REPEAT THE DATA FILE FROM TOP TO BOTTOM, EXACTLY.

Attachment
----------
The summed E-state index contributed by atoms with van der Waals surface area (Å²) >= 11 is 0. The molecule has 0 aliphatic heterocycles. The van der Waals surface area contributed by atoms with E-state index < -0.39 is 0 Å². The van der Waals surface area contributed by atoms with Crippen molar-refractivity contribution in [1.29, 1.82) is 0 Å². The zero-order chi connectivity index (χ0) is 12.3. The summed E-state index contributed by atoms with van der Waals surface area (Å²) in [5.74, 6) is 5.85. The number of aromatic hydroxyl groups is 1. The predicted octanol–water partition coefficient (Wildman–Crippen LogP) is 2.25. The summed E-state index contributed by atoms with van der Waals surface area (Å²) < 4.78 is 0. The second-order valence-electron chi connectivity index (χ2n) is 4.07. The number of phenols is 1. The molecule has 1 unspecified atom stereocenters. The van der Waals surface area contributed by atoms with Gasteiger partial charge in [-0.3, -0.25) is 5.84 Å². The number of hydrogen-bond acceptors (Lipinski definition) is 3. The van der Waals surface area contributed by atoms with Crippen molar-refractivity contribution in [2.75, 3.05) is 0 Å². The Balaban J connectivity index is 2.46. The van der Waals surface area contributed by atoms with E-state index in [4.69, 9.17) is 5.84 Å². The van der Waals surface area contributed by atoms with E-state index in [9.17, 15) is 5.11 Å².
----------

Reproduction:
The summed E-state index contributed by atoms with van der Waals surface area (Å²) >= 11 is 0. The molecule has 0 aliphatic heterocycles. The van der Waals surface area contributed by atoms with E-state index < -0.39 is 0 Å². The van der Waals surface area contributed by atoms with Crippen molar-refractivity contribution in [1.29, 1.82) is 0 Å². The zero-order chi connectivity index (χ0) is 12.3. The summed E-state index contributed by atoms with van der Waals surface area (Å²) in [5.74, 6) is 5.85. The number of aromatic hydroxyl groups is 1. The predicted octanol–water partition coefficient (Wildman–Crippen LogP) is 2.25. The summed E-state index contributed by atoms with van der Waals surface area (Å²) < 4.78 is 0. The second-order valence-electron chi connectivity index (χ2n) is 4.07. The number of phenols is 1. The molecule has 1 unspecified atom stereocenters. The van der Waals surface area contributed by atoms with Gasteiger partial charge in [-0.3, -0.25) is 5.84 Å². The number of hydrogen-bond acceptors (Lipinski definition) is 3. The van der Waals surface area contributed by atoms with Crippen molar-refractivity contribution in [2.75, 3.05) is 0 Å². The Balaban J connectivity index is 2.46. The van der Waals surface area contributed by atoms with E-state index in [4.69, 9.17) is 5.84 Å². The van der Waals surface area contributed by atoms with E-state index in [9.17, 15) is 5.11 Å².